We expected last night’s attendance at The Civil Conversations Project to be one of our smaller meetings due to the July 4th holiday.
It was one of our largest groups of attendees to date.
We expected to be able to hear the pre-selected “On Being” podcast segments meant to guide our discussion.
Multiple technological issues resulted in our instead building our discussion far more around each attendee’s philosophies and experiences.
We expected that, following The Portico Café’s 7 p.m. closing time, our discussion would take place in an environment of peace and quiet.
A fierce thunderstorm and The Portico’s (10-minute false) fire alarm meant altering our expectations yet again.
We persevered. Quiet was restored. The conversation carried on. And the voices of both new and regular attendees were heard.
While we all agreed on a major overarching point or two regarding “The Evolution of the Science – Religion Debate,” we each had different perspectives and experiences to offer with regard to our individual beliefs. This included sharing on and noting the impact each of our own upbringings, work, and life experiences has had on how we think today.
We listened to, heard, and learned from each other with dignity, grace, and mutual respect.
It was a wholly imperfect, yet perfectly made, evening.
The Civil Conversations Project continues 6:30 – 8 p.m Wednesday, Aug. 2. in The Portico Cafe meeting room. The podcast we will be discussing can be accessed here. All are welcome to join us with or without listening in advance.
For more information, please contact Michelle Schumacher (813.363.3970).
Saturday Feb. 25, over 30 people ran, walked and cheered wearing Hyde Park t-shirts at the Gasparilla Distance Classic. We are thankful they participated and spread the word about our church!
View photos from the race below:
The following story was provided by Melissa Torres, Assistant Director for Children’s Ministries, Preschool.
A few weeks ago The Rev. Magrey deVega challenged us all to take and fill a bucket for UMCOR. My family took our empty bucket home…and it sat on my side table. It was in the way at times, it became a base for me to pile other things onto and it got lost in the rhythm of our week. During the time it sat on that table, there were countless mentions of “don’t forget, we have to fill the bucket!”
So finally, we did. We went to the store and took our time finding the exact right ingredients. Something we thought would be a great family project quickly turned into another chore. We couldn’t find the exact ounces of one thing, we could find a package of 4 but not 7…was close enough okay or did it need to be exact?
We got frustrated with filling our bucket. We got frustrated with each other. We lost sight of why were doing this in the first place; to help others who were in need and to teach our daughter about serving.
But Hannah was not frustrated. She carried our list, carefully explaining what we needed and checking off each item as we found it.
There was a particularly trying moment where I found 42 oz and 64 oz of laundry detergent but not the 25 oz or 50 oz that was requested. I went back and forth on what to do and Hannah said, “This is for people who don’t have any right now. Give them the bigger one.” At another moment we had scoured every aisle for the right kind of gloves with no luck. So Hannah said, “That’s ok, we’ll just go to another store.”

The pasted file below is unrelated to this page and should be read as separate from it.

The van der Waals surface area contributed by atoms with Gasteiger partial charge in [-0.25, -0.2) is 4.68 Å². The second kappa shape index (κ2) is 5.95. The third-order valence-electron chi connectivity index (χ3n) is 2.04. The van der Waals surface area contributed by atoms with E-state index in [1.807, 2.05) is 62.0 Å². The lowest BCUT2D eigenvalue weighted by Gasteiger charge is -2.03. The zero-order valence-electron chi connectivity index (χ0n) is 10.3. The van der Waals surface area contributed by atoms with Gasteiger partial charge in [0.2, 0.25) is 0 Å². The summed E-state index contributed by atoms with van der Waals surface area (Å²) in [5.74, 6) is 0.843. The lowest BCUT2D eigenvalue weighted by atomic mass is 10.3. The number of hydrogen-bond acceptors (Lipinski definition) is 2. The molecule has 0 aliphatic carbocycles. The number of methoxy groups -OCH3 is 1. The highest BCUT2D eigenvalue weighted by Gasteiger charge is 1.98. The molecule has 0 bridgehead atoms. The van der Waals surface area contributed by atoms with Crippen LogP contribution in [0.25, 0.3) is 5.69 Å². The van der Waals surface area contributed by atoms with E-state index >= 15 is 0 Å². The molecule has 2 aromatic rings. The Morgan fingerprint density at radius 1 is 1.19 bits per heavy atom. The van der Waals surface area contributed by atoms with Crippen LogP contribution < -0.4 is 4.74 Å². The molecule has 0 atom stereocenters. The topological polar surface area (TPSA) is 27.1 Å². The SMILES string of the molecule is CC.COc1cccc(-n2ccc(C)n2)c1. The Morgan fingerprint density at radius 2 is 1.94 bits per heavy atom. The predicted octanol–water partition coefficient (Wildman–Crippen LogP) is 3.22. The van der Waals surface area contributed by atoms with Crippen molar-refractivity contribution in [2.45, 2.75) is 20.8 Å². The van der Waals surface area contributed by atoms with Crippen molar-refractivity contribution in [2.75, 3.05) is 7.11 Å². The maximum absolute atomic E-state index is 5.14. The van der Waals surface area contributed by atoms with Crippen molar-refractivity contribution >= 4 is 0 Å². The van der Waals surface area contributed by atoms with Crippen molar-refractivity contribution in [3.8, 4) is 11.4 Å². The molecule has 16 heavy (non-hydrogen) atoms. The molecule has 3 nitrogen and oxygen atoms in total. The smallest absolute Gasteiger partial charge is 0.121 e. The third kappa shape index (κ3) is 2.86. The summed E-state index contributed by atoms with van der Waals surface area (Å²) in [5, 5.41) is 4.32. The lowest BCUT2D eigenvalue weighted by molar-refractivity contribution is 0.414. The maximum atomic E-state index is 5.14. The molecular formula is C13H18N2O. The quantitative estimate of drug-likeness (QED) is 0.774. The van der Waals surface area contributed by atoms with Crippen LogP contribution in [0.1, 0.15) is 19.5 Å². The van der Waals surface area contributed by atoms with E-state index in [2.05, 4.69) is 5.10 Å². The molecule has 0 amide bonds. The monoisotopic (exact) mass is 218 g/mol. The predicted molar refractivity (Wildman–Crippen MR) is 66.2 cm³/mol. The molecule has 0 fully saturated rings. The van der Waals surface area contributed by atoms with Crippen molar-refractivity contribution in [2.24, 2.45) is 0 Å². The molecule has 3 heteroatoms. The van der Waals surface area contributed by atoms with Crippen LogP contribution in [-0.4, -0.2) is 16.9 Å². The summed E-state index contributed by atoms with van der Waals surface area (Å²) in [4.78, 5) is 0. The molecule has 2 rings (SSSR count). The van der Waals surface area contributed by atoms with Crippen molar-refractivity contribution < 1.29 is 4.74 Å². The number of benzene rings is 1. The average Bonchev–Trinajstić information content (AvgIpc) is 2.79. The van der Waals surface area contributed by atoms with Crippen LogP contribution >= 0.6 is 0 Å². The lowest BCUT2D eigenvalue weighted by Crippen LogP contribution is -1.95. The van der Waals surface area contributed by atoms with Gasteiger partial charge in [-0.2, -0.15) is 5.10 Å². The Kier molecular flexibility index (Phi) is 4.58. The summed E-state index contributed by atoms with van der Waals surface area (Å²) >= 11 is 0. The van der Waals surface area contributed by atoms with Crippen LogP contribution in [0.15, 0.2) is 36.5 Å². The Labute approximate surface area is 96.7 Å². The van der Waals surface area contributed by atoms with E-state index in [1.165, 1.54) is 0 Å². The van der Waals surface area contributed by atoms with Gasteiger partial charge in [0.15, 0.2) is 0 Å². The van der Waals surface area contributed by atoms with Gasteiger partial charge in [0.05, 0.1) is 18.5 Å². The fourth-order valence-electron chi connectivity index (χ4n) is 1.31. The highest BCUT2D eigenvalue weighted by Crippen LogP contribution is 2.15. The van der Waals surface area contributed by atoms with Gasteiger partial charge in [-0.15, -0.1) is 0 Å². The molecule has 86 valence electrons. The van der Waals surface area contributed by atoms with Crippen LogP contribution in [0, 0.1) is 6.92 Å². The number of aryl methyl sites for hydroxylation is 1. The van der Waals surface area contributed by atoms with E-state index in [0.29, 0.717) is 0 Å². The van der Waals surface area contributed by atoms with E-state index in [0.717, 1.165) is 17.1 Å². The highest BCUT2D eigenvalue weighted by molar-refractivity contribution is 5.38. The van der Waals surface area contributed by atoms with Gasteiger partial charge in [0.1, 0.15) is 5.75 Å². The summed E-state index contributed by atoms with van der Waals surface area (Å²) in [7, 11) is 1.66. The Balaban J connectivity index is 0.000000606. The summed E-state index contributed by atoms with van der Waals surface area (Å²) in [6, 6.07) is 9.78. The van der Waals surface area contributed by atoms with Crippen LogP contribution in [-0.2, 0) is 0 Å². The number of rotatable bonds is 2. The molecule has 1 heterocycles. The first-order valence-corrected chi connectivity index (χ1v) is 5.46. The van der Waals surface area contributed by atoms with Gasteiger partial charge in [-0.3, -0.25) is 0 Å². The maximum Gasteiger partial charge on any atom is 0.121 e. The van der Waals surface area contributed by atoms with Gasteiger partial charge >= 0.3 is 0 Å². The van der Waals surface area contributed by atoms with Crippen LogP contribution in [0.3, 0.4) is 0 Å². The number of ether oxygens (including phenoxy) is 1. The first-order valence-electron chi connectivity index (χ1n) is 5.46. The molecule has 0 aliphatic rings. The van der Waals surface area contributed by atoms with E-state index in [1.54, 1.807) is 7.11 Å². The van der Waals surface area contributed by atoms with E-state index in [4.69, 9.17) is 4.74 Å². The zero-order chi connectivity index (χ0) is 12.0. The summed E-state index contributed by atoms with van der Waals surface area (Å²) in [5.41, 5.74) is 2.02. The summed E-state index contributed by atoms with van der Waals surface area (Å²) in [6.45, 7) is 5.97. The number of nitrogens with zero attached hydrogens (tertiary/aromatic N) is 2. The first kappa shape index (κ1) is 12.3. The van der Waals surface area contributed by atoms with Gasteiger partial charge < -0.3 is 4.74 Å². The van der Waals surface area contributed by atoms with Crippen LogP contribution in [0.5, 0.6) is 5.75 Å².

After we found all the supplies (from 2 different stores) we went back home and put the bags on the floor in front of the bucket. Where they stayed, with the bucket, untouched.
Sunday morning came and it was time to bring the bucket back to church. I don’t know what Sunday mornings look like at your house, but mine are a bit chaotic. As we rushed around getting ready I kept thinking, don’t forget about the bucket!
When it was time to leave, I looked at the table, where the bucket had sat for 2 weeks, expecting to start the unwrapping and packing process. But there were no bags around the bucket.
The supplies had been packed carefully inside exactly as the directions had asked for and Hannah had a big smile on her face. She took pride in packing her bucket, in giving back, in showing love to others in this tangible way. We put the bucket in the car and when we parked at church and Junior started to carry the bucket, Hannah said, “Can I help?” and took the other side of the handle.
I just watched for a moment as my daughter taught me the lesson about serving that I thought I was going to be teaching her. She clothed herself in selflessness and embraced this opportunity to share God’s love to those in need.
Love God. Love others. It really is that simple. And if you are like me and KNOW that, but sometimes forget to actually DO it, give your children and opportunity to serve and watch them teach you too.
What lessons have your children taught you? Share your stories with us!
This is your first trip to Nicaragua and your first mission trip as a family. So, let’s start with what surprised you most about Nicaragua and it’s people:
Stephen: The unending happiness of everyone here.
Cadence: How poor it is.
Valynnda: That even though they have less things, their lives are really wonderful and full of joy!